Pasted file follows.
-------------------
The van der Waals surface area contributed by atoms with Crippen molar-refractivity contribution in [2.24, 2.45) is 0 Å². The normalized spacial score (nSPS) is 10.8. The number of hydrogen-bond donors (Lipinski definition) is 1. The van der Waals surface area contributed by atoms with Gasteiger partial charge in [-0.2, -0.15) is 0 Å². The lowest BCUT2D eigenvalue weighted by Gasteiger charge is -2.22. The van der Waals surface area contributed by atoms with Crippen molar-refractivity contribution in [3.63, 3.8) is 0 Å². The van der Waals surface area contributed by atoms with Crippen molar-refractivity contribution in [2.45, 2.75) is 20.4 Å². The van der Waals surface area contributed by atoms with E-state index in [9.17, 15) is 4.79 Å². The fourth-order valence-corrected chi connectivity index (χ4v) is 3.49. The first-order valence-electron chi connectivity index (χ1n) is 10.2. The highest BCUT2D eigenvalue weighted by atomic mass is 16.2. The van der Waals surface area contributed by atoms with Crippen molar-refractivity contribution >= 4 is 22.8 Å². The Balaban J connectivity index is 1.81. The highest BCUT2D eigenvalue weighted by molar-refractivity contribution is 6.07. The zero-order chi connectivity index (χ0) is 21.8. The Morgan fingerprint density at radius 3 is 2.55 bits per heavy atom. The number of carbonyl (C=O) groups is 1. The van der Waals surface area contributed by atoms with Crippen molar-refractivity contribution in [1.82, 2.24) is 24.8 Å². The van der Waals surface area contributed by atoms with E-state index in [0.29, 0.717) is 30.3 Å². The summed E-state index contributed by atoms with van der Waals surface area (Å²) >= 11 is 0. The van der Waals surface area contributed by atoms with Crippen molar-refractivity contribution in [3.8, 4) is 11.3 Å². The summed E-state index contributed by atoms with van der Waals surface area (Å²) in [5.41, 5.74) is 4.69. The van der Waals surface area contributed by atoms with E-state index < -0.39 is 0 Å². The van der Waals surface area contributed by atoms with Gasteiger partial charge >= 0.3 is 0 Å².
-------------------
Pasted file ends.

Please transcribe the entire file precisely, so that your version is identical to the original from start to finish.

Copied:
The van der Waals surface area contributed by atoms with Crippen molar-refractivity contribution in [2.24, 2.45) is 0 Å². The normalized spacial score (nSPS) is 10.8. The number of hydrogen-bond donors (Lipinski definition) is 1. The van der Waals surface area contributed by atoms with Gasteiger partial charge in [-0.2, -0.15) is 0 Å². The lowest BCUT2D eigenvalue weighted by Gasteiger charge is -2.22. The van der Waals surface area contributed by atoms with Crippen molar-refractivity contribution in [3.63, 3.8) is 0 Å². The van der Waals surface area contributed by atoms with Crippen molar-refractivity contribution in [2.45, 2.75) is 20.4 Å². The van der Waals surface area contributed by atoms with E-state index in [9.17, 15) is 4.79 Å². The fourth-order valence-corrected chi connectivity index (χ4v) is 3.49. The first-order valence-electron chi connectivity index (χ1n) is 10.2. The highest BCUT2D eigenvalue weighted by atomic mass is 16.2. The van der Waals surface area contributed by atoms with Crippen molar-refractivity contribution >= 4 is 22.8 Å². The Balaban J connectivity index is 1.81. The highest BCUT2D eigenvalue weighted by molar-refractivity contribution is 6.07. The zero-order chi connectivity index (χ0) is 21.8. The Morgan fingerprint density at radius 3 is 2.55 bits per heavy atom. The number of carbonyl (C=O) groups is 1. The van der Waals surface area contributed by atoms with Crippen molar-refractivity contribution in [1.82, 2.24) is 24.8 Å². The van der Waals surface area contributed by atoms with E-state index in [0.29, 0.717) is 30.3 Å². The summed E-state index contributed by atoms with van der Waals surface area (Å²) >= 11 is 0. The van der Waals surface area contributed by atoms with Crippen molar-refractivity contribution in [3.8, 4) is 11.3 Å². The summed E-state index contributed by atoms with van der Waals surface area (Å²) in [5.41, 5.74) is 4.69. The van der Waals surface area contributed by atoms with E-state index < -0.39 is 0 Å². The van der Waals surface area contributed by atoms with Gasteiger partial charge >= 0.3 is 0 Å².